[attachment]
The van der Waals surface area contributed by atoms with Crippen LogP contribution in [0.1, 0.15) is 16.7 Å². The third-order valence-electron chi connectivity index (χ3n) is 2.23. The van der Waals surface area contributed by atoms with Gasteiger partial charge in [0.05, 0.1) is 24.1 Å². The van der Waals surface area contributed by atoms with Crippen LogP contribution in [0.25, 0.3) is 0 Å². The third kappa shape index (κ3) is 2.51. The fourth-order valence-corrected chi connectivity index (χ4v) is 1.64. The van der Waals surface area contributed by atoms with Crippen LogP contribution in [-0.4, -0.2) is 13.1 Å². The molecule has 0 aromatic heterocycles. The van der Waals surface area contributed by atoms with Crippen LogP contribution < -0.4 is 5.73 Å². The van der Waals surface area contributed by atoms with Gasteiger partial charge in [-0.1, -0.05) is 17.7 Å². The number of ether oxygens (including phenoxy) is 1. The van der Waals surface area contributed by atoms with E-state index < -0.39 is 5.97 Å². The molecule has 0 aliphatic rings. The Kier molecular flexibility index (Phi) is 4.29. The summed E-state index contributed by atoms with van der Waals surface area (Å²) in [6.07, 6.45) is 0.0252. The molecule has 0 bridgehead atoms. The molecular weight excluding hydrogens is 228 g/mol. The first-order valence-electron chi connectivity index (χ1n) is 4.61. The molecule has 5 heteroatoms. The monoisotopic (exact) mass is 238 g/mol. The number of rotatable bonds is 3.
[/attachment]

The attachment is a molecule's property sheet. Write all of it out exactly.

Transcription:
The van der Waals surface area contributed by atoms with Crippen LogP contribution in [0.1, 0.15) is 16.7 Å². The third-order valence-electron chi connectivity index (χ3n) is 2.23. The van der Waals surface area contributed by atoms with Gasteiger partial charge in [0.05, 0.1) is 24.1 Å². The van der Waals surface area contributed by atoms with Crippen LogP contribution in [0.25, 0.3) is 0 Å². The third kappa shape index (κ3) is 2.51. The fourth-order valence-corrected chi connectivity index (χ4v) is 1.64. The van der Waals surface area contributed by atoms with Crippen LogP contribution in [-0.4, -0.2) is 13.1 Å². The molecule has 0 aromatic heterocycles. The van der Waals surface area contributed by atoms with Crippen LogP contribution < -0.4 is 5.73 Å². The van der Waals surface area contributed by atoms with Gasteiger partial charge in [-0.1, -0.05) is 17.7 Å². The number of ether oxygens (including phenoxy) is 1. The van der Waals surface area contributed by atoms with E-state index < -0.39 is 5.97 Å². The molecule has 0 aliphatic rings. The Kier molecular flexibility index (Phi) is 4.29. The summed E-state index contributed by atoms with van der Waals surface area (Å²) in [6.07, 6.45) is 0.0252. The molecule has 0 bridgehead atoms. The molecular weight excluding hydrogens is 228 g/mol. The first-order valence-electron chi connectivity index (χ1n) is 4.61. The molecule has 5 heteroatoms. The monoisotopic (exact) mass is 238 g/mol. The number of rotatable bonds is 3.